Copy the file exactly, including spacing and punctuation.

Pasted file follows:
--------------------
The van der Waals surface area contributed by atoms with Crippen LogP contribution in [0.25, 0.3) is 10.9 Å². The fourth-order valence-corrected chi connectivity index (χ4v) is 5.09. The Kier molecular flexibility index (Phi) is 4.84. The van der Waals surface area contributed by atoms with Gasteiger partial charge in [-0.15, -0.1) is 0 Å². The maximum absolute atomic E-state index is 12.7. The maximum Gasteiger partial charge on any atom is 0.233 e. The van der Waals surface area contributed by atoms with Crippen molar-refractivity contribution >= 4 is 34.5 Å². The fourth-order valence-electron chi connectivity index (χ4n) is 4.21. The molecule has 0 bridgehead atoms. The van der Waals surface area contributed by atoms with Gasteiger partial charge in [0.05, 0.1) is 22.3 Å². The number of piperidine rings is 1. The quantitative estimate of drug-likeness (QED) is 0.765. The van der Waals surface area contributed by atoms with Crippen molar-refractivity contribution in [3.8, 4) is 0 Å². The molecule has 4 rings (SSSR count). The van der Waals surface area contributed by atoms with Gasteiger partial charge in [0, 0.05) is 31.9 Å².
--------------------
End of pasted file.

The van der Waals surface area contributed by atoms with Crippen LogP contribution in [0.25, 0.3) is 10.9 Å². The fourth-order valence-corrected chi connectivity index (χ4v) is 5.09. The Kier molecular flexibility index (Phi) is 4.84. The van der Waals surface area contributed by atoms with Gasteiger partial charge in [-0.15, -0.1) is 0 Å². The maximum absolute atomic E-state index is 12.7. The maximum Gasteiger partial charge on any atom is 0.233 e. The van der Waals surface area contributed by atoms with Crippen molar-refractivity contribution >= 4 is 34.5 Å². The fourth-order valence-electron chi connectivity index (χ4n) is 4.21. The molecule has 0 bridgehead atoms. The van der Waals surface area contributed by atoms with Gasteiger partial charge in [0.05, 0.1) is 22.3 Å². The number of piperidine rings is 1. The quantitative estimate of drug-likeness (QED) is 0.765. The van der Waals surface area contributed by atoms with Crippen molar-refractivity contribution in [3.8, 4) is 0 Å². The molecule has 4 rings (SSSR count). The van der Waals surface area contributed by atoms with Gasteiger partial charge in [0, 0.05) is 31.9 Å².